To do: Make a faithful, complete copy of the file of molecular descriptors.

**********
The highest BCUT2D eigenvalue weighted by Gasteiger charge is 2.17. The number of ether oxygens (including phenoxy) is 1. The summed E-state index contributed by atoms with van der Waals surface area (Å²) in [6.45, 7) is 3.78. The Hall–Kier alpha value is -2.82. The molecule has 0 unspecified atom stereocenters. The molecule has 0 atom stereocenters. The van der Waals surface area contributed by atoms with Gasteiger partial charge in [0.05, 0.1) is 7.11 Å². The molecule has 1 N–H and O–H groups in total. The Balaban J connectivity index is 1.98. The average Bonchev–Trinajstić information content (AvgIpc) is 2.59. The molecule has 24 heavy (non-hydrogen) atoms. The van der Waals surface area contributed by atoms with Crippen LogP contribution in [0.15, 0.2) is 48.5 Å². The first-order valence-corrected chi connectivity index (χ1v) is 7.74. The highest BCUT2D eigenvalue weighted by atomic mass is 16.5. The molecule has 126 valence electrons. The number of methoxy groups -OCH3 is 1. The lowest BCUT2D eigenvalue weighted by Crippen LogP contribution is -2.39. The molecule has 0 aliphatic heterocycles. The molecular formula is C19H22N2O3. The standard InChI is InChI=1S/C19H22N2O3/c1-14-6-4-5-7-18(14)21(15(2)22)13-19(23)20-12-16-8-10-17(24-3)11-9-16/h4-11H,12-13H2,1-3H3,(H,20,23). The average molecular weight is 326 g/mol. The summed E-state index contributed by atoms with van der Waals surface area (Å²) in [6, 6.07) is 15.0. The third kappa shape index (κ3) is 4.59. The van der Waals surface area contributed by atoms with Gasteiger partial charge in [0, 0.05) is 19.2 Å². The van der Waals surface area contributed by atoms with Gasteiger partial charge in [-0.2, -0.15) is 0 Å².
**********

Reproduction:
The highest BCUT2D eigenvalue weighted by Gasteiger charge is 2.17. The number of ether oxygens (including phenoxy) is 1. The summed E-state index contributed by atoms with van der Waals surface area (Å²) in [6.45, 7) is 3.78. The Hall–Kier alpha value is -2.82. The molecule has 0 unspecified atom stereocenters. The molecule has 0 atom stereocenters. The van der Waals surface area contributed by atoms with Gasteiger partial charge in [0.05, 0.1) is 7.11 Å². The molecule has 1 N–H and O–H groups in total. The Balaban J connectivity index is 1.98. The average Bonchev–Trinajstić information content (AvgIpc) is 2.59. The molecule has 24 heavy (non-hydrogen) atoms. The van der Waals surface area contributed by atoms with Crippen LogP contribution in [0.15, 0.2) is 48.5 Å². The first-order valence-corrected chi connectivity index (χ1v) is 7.74. The highest BCUT2D eigenvalue weighted by atomic mass is 16.5. The molecule has 126 valence electrons. The number of methoxy groups -OCH3 is 1. The lowest BCUT2D eigenvalue weighted by Crippen LogP contribution is -2.39. The molecule has 0 aliphatic heterocycles. The molecular formula is C19H22N2O3. The standard InChI is InChI=1S/C19H22N2O3/c1-14-6-4-5-7-18(14)21(15(2)22)13-19(23)20-12-16-8-10-17(24-3)11-9-16/h4-11H,12-13H2,1-3H3,(H,20,23). The average molecular weight is 326 g/mol. The summed E-state index contributed by atoms with van der Waals surface area (Å²) in [6, 6.07) is 15.0. The third kappa shape index (κ3) is 4.59. The van der Waals surface area contributed by atoms with Gasteiger partial charge in [0, 0.05) is 19.2 Å². The van der Waals surface area contributed by atoms with Gasteiger partial charge in [-0.2, -0.15) is 0 Å².